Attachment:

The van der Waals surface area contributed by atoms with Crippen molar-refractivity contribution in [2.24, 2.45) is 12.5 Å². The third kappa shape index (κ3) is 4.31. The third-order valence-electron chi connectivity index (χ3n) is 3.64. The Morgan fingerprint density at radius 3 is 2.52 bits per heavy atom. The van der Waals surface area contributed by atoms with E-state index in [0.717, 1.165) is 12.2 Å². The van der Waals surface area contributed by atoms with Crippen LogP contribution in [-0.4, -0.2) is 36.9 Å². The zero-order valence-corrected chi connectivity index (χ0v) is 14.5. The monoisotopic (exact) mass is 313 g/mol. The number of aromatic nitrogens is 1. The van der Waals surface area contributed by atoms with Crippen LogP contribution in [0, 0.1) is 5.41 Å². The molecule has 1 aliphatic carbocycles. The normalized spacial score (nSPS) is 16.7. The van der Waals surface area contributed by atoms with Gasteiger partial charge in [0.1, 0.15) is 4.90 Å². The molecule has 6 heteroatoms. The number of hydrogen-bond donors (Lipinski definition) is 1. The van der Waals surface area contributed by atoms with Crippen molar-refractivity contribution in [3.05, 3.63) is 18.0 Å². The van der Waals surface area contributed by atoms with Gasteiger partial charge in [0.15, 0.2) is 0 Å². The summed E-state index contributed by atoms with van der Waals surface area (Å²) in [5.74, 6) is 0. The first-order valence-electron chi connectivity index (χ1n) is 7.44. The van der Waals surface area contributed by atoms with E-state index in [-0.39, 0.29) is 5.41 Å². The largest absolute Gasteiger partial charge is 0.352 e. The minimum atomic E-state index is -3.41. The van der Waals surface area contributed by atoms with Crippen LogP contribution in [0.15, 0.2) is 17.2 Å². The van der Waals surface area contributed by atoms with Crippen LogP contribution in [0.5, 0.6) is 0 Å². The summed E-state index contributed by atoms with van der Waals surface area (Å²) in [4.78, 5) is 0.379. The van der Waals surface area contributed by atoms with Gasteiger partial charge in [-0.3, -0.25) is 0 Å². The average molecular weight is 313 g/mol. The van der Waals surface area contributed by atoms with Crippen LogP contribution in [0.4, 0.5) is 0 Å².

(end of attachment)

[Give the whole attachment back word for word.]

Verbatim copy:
The van der Waals surface area contributed by atoms with Crippen molar-refractivity contribution in [2.24, 2.45) is 12.5 Å². The third kappa shape index (κ3) is 4.31. The third-order valence-electron chi connectivity index (χ3n) is 3.64. The Morgan fingerprint density at radius 3 is 2.52 bits per heavy atom. The van der Waals surface area contributed by atoms with E-state index in [0.717, 1.165) is 12.2 Å². The van der Waals surface area contributed by atoms with Crippen LogP contribution in [-0.4, -0.2) is 36.9 Å². The zero-order valence-corrected chi connectivity index (χ0v) is 14.5. The monoisotopic (exact) mass is 313 g/mol. The number of aromatic nitrogens is 1. The van der Waals surface area contributed by atoms with Crippen LogP contribution in [0, 0.1) is 5.41 Å². The molecule has 1 aliphatic carbocycles. The normalized spacial score (nSPS) is 16.7. The van der Waals surface area contributed by atoms with Gasteiger partial charge in [0.1, 0.15) is 4.90 Å². The molecule has 6 heteroatoms. The number of hydrogen-bond donors (Lipinski definition) is 1. The van der Waals surface area contributed by atoms with Crippen molar-refractivity contribution in [3.05, 3.63) is 18.0 Å². The van der Waals surface area contributed by atoms with Gasteiger partial charge in [0.15, 0.2) is 0 Å². The summed E-state index contributed by atoms with van der Waals surface area (Å²) in [5.74, 6) is 0. The first-order valence-electron chi connectivity index (χ1n) is 7.44. The van der Waals surface area contributed by atoms with E-state index in [-0.39, 0.29) is 5.41 Å². The largest absolute Gasteiger partial charge is 0.352 e. The minimum atomic E-state index is -3.41. The van der Waals surface area contributed by atoms with Crippen LogP contribution in [0.15, 0.2) is 17.2 Å². The van der Waals surface area contributed by atoms with Crippen LogP contribution in [0.5, 0.6) is 0 Å². The summed E-state index contributed by atoms with van der Waals surface area (Å²) in [4.78, 5) is 0.379. The van der Waals surface area contributed by atoms with Gasteiger partial charge in [-0.3, -0.25) is 0 Å². The average molecular weight is 313 g/mol. The van der Waals surface area contributed by atoms with Crippen LogP contribution in [0.4, 0.5) is 0 Å².